There are a few differences between the device types. The simple answer to your vector question is: Use a gpu for large vectors, and cpu for smaller workloads.
1) Memory copying. GPUs rely on the data you are working on to be passed into them, and the results are later read back to the host. This is done over PCI-e, which yields about 5GB/s for version 2.0 / 2.1. CPUs can use buffers 'in place' - in DDR3 - using either of the CL_MEM_ALLOC_HOST_PTR or CL_MEM_USE_HOST_PTR flags. See here: clCreateBuffer. This is one of the big bottlenecks for many kernels.
2) Clock speed. cpus currently have a big lead over gpus in clock speed. 2Ghz on the low end for most cpus, vs 1Ghz as a top end for most gpus these days. This is one factor that really helps the cpu 'win' over a gpu for small workloads.
3) Concurrent 'threads'. High-end gpus usually have more compute units than their cpu counterparts. For example, the 6970 gpu (Cayman) has 24 opencl compute units, each of these is divided into 16 SIMD units. Most of the top desktop cpus have 8 cores, and server cpus currently stop at 16 cores. (cpu cores map 1:1 to compute unit count) A compute unit in opencl is a portion of the device which can do work that is different from the rest of the device.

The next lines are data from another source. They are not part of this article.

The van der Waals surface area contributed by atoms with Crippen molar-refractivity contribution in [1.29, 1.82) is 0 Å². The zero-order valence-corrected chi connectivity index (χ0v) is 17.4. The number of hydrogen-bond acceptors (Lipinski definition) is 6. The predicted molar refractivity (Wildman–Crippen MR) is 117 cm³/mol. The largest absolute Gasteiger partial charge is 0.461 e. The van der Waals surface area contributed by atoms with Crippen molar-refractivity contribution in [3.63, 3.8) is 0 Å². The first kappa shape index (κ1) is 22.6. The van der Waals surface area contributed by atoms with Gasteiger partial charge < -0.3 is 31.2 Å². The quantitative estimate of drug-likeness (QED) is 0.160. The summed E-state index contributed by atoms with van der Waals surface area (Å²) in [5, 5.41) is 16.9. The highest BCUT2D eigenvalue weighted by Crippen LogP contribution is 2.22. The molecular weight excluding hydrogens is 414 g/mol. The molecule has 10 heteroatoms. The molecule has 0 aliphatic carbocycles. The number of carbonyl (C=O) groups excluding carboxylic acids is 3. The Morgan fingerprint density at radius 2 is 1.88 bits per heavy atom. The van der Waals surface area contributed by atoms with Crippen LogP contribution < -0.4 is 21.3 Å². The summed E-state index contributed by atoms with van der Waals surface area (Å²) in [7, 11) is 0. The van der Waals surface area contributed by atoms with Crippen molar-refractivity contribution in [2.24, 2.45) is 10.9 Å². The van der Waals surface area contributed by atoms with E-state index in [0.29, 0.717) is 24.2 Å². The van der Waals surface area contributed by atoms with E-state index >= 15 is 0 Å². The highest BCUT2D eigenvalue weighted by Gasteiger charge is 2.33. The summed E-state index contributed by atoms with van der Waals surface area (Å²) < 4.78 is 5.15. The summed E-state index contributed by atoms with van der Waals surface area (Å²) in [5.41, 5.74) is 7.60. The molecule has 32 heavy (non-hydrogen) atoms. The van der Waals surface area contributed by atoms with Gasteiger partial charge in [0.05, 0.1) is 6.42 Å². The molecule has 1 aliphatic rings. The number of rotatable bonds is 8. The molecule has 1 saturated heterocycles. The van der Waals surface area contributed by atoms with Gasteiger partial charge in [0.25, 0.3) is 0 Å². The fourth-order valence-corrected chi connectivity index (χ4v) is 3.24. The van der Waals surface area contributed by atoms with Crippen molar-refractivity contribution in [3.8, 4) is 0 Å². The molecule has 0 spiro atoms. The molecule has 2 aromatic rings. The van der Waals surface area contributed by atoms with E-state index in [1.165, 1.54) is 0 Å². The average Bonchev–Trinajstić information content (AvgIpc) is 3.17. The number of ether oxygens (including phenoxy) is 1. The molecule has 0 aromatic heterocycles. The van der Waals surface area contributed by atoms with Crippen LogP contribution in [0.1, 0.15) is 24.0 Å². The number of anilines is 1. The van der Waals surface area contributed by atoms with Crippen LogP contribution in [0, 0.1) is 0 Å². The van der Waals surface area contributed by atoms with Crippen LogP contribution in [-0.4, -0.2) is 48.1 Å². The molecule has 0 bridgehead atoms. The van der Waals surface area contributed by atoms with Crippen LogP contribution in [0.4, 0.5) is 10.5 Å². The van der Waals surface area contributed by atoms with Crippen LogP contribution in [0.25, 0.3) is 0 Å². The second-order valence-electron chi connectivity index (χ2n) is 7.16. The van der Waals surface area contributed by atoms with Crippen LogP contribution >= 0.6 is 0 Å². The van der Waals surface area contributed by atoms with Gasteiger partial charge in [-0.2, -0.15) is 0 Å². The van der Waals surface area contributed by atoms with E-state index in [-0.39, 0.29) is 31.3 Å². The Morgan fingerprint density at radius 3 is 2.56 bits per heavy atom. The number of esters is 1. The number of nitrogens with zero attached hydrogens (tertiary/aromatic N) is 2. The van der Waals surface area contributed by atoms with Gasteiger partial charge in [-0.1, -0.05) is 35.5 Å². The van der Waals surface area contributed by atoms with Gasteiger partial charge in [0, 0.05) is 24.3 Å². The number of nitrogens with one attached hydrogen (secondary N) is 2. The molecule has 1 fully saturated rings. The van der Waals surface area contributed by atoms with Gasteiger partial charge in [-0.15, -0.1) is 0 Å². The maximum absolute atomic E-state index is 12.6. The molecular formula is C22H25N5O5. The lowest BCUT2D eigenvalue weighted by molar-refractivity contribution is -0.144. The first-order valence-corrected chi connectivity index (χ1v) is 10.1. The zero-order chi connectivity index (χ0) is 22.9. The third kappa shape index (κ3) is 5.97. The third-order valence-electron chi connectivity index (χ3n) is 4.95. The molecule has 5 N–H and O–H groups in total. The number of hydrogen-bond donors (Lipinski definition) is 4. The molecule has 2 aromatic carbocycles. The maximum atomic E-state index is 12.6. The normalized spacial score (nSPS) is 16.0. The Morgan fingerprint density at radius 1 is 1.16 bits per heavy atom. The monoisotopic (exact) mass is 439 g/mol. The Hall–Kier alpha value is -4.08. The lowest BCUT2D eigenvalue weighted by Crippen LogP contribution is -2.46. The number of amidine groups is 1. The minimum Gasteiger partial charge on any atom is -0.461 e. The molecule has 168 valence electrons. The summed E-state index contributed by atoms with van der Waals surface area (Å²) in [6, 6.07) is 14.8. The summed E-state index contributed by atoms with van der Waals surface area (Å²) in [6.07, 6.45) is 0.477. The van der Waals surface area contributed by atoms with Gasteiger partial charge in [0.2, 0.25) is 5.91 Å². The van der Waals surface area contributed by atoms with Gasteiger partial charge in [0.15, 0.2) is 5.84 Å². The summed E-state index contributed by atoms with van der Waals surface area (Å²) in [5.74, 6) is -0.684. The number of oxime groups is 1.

4) Thread types. gpus have a SIMD architecture, with many graphic-oriented instructions. cpus have a lot of their area dedicated to branch prediction and general computations. A cpu may have a SIMD unit and/or floating point unit in every core, but the Cayman chip I mentioned above has 1536 units with the gpu instruction set available to each one. AMD calls them stream processors, and there are 4 in each of the SIMD units mentioned above (24x16x4 = 1536). No cpu will have that many sin(x) or dot-product-capable units unless the manufacturer wants to cut out some cache memory or branch prediction hardware. The SIMD layout of the gpus is probably the largest 'win' for large vector addition situations. That the also do other specialized functions is a big bonus.
5) Memory Bandwidth. cpus with DDR3: ~17GB/s. High-end gpus >100GB/s, speeds of over 200GB/s are becoming common lately. If your algorithm is not PCI-e limited (see #1), the gpu will outpace the cpu in raw memory access. The scheduling units in a gpu can hide memory latency further by running only tasks that aren't waiting on memory access. AMD calls this a wavefront, Nvidia calls it a warp. cpus have a large and complicated caching system to help hide their memory access times in the case where the program is reusing the data. For your vector add problem, you will likely be limited more by the PCI-e bus since the vectors are generally used only once or twice each.
6) Power efficiency. A gpu (used properly) will usually be more electrically efficient than a cpu. Because cpus dominate in clock speed, one of the only ways to really reduce power consumption is to down-clock the chip. This obviously leads to longer compute times. Many of the top systems on the Green 500 list are heavily gpu accelerated. see here: green500.org